Mumbai Diary: Friday Dossier

Apr 14, 2017, 08:07 IST | Team Mid-Day

The city - sliced, diced and served with a dash of sauce

Pic/Shadab Khan

Sachin, a billion shades
Cricket legend Sachin Tendulkar at the trailer launch of his much awaited biopic at a Juhu multiplex yesterday.

A 1986 untitled oil on canvas by VS Gaitonde was the top selling lot of the Pundole's sale
A 1986 untitled oil on canvas by VS Gaitonde was the top selling lot of the Pundole's sale

Auction highs
On Wednesday evening, auctioneer Mallika Advani brought down the hammer with much gusto and choice witticisms at Pundole's fine art sale. This was easily one of the heartiest sales we have seen since demonetisation sent wary ripples across the auction market. There was much hustle and bustle towards the far back of the room, which, as Advani pointed out, with a dashing smile, "It's like a mafia back there!" The highest selling lot of the evening was an untitled VS Gaitonde oil on canvas, which went for the hammer price of Rs 12 crore.

Jim Sarbh
Jim Sarbh

Second in line was a gilt bronze Buddha from the Nasli Heeramaneck collection, which sold for Rs 3 crore. With 81 out of 84 lots sold, Pundole's made a total sale value (hammer price) of about Rs 33 crore. We were happy to see Akbar Padamsee make a brief appearance, considering Wednesday was his 89th birthday, which he shares with the late FN Souza. Oh, and we should add that it's always a delight to spot the charming Jim Sarbh, grandson of Pundole's founder and actor, manning phone bids at auctions.

Iconic mudras
Classical dancer Sonal Mansingh is nothing short of an icon, having established herself across three dance forms - Bharatanatyam, Odissi and Chhau - over the last few decades. So, we were excited to learn about author Sujata Prasad's new book on Mansingh's life. The title, which claims to step aside from the glamour and strives to understand the woman behind the persona, is as much a look at the contemporary history of India's Classical arts as it is a biography. Considering the book has been three years in the making, we're expecting this to be a deeply personal account.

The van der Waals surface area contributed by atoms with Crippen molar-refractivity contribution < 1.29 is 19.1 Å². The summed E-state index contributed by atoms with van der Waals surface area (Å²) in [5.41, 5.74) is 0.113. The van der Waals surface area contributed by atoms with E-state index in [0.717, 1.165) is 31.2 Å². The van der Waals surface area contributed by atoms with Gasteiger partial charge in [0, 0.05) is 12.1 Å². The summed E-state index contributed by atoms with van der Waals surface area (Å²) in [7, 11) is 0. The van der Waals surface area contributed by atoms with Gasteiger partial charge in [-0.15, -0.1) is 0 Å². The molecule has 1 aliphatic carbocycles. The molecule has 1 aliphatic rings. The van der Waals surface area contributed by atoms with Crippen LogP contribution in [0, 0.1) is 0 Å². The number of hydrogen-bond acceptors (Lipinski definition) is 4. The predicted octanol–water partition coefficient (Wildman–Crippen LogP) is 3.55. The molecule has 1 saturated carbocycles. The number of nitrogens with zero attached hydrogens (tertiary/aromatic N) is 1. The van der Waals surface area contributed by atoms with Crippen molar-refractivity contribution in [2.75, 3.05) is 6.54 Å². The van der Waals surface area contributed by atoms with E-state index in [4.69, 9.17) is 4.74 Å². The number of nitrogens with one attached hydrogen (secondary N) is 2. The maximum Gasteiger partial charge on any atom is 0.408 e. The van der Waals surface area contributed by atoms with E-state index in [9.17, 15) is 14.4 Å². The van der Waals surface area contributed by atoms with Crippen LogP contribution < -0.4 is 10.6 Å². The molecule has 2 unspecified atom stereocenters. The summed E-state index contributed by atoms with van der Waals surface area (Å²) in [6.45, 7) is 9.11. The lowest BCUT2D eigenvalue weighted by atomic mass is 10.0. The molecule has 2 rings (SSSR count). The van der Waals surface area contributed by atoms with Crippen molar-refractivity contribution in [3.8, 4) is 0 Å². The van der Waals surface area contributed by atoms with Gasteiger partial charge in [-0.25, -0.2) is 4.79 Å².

Pic/Getty Images

Bradman was curious about Shiv Sena
Sir Donald Bradman was more than just a cricket great. He was an institution who did not want to be ignorant or less informed about anything. An example of his thirst for knowledge came to the fore recently at the Cricket Club of India where Sunil Gavaskar spoke at a function to commemorate the birth centenary of legendary Indian all-rounder Vinoo Mankad. Gavaskar revealed that Bradman, on the dinner table in Adelaide 1978, wanted to know something about the Shiv Sena party.

There are other examples of Bradman's curiosity. When a Kolkata-based journalist managed to get a few words off him during the 1991-92 tour of Australia, Bradman expressed his delight that Sachin Tendulkar was doing well for India, but he also enquired about Vinod Kambli since Bradman had heard about the duo's record 664-run partnership in school cricket. Bradman was glad to know that Kambli had made the 1992 World Cup squad.

Back to Gavaskar. The little master mimicked his 1977-78 team manager Polly Umrigar speaking in Gujarati and that Umrigar, as was his habit, spoke to Bradman in the same language at the start of the tour when the tour former greats met to discuss the playing conditions.

Mapping Goa
Trust our neighbours to speed ahead of us in the race. Recently, Goa Tourism partnered with an automobile company and organised a two-day task hunt for a team of 18 bloggers and journalists. The organisers had scattered tasks across Goa for participants to discover the undiscovered. From church-hopping to learning to make your own watermelon feni, this hunt covered touristy spots like Anjuna beach and lesser-known sites like Mae De Deus Church. The hunt was a showreel of Goa's culture, its Portuguese architecture, local markets and food. We found this to be a novel way to explore and showcase the state using a digital imprint. Is our state's tourism board listening?

Fan calling for Kalki
It's usually fans who are keen on knowing more about their favourite stars and their lifestyles. So, we found it interesting when Kalki Koechlin posted a survey on Twitter, urging her fans to take time out to fill it. With questions like their favourite dress code, brands, shopping preferences and the kind of travellers they are, we wonder what the actress is up to. For now, she says she'd like to understand her fan base better. A new brand in the making? She keeps us guessing.

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